Publications

Books and edited volumes

Davies, J., Fabiš, M., Mainland, I., Richards, M. and Thomas, R. 2005. Diet and Health in Past Animal Populations: Current Research and Future Directions. Oxbow, Oxford.

Miklíková, Z. and Thomas, R. 2008. Current Research in Animal Palaeopathology: Proceedings of the Second Animal Palaeopathology Working Group Conference. British Archaeological Reports International Series S1844. Oxford: Archaeopress.

Stallibrass, S. and Thomas, R. 2008. Feeding the Roman Army: the Archaeology of Production and Supply in NW Europe. Oxford: Oxbow.

Thomas, R. 2005a. Animals, Economy and Status: The Integration of Zooarchaeological and Historical Evidence in the Study of Dudley Castle, West Midlands (c.1100-1750). British Archaeological Reports British Series 392. Archaeopress, Oxford.

Thomas, R. and Fothergill, B. T. (eds) 2014. Animals, and their Bones, in the ‘Modern’ World (AD1750-1900). Anthropozoologica 49 (1).

Articles

Albarella, U. and Thomas, R. 2002. They dined on crane: bird consumption, wild fowling and status in medieval England. Acta Zoologica Cracoviensia 45: 23-38.

Appleby, J., Thomas, R. and Buikstra, J. 2015. Confidence in paleopathological diagnosis – a borrowed terminological framework. International Journal of Paleopathology 8: 19-21.

Brickley, M. and Thomas, R. 2004. The young woman and her baby or the juvenile and their dog: re-interpreting osteological material from a Neolithic long barrow. Archaeological Journal 161: 1-10.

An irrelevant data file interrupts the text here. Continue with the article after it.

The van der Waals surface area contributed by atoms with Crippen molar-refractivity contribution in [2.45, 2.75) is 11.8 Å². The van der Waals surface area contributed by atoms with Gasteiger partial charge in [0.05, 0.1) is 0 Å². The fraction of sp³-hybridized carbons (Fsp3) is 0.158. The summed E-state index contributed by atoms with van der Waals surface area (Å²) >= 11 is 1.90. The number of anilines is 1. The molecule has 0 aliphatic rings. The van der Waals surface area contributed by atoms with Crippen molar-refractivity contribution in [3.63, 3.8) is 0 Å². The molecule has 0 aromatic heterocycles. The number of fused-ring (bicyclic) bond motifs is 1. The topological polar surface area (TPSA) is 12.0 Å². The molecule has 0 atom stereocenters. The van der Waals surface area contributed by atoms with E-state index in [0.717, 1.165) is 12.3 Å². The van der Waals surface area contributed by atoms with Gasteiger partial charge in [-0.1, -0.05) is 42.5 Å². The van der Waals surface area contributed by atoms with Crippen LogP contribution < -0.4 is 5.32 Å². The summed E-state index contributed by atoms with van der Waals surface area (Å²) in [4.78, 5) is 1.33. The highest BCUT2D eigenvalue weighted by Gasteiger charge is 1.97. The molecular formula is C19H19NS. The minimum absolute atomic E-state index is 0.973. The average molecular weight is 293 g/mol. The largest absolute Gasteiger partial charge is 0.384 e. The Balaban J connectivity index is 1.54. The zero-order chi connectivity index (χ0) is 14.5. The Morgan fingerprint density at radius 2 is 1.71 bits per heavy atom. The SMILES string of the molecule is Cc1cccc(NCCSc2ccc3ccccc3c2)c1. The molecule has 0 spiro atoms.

Browning, J., Harvey, J., and Thomas, R. 2016. Newtown Linford, Bradgate Park Field School. The Magazine 94: 9.

Crespo, C., Rissech, C., Thomas, R., Appleby, J., Juan, A., and Turbón, D. 2015. Sexual dimorphism of the pelvic girdle from 3D images based on a living Spanish sample from Castilla-La Mancha. Homo 66: 149-157. http://dx.doi.org/10.1016/j.jchb.2015.01.001

Daugnora, L. and Thomas, R. 2005. Horse burials from middle Lithuania: a palaeopathological investigation, pp. 67-74, in Davies, J., Fabiš, M., Mainland, I., Richards, M. and Thomas, R. (eds.), Diet And Health In Past Animal Populations: Current Research And Future Directions. Oxbow, Oxford.

Fabiš, M., Thomas, R., Páral, V. and Vondrák, D. 2008. Developmental anomaly of prehistoric roe deer dentition from Svodín, Slovakia, pp. 14-18, in Miklikova, Z. and Thomas, R. (eds.) Current Research in Animal Palaeopathology: Proceedings of the Second Animal Palaeopathology Working Group Conference. BAR International Series. Oxford: Archaeopress.

Fabiš, M. and Thomas, R. 2011. Not just cattle: cranial perforations revisited. International Journal of Osteoarchaeology 21: 347-350.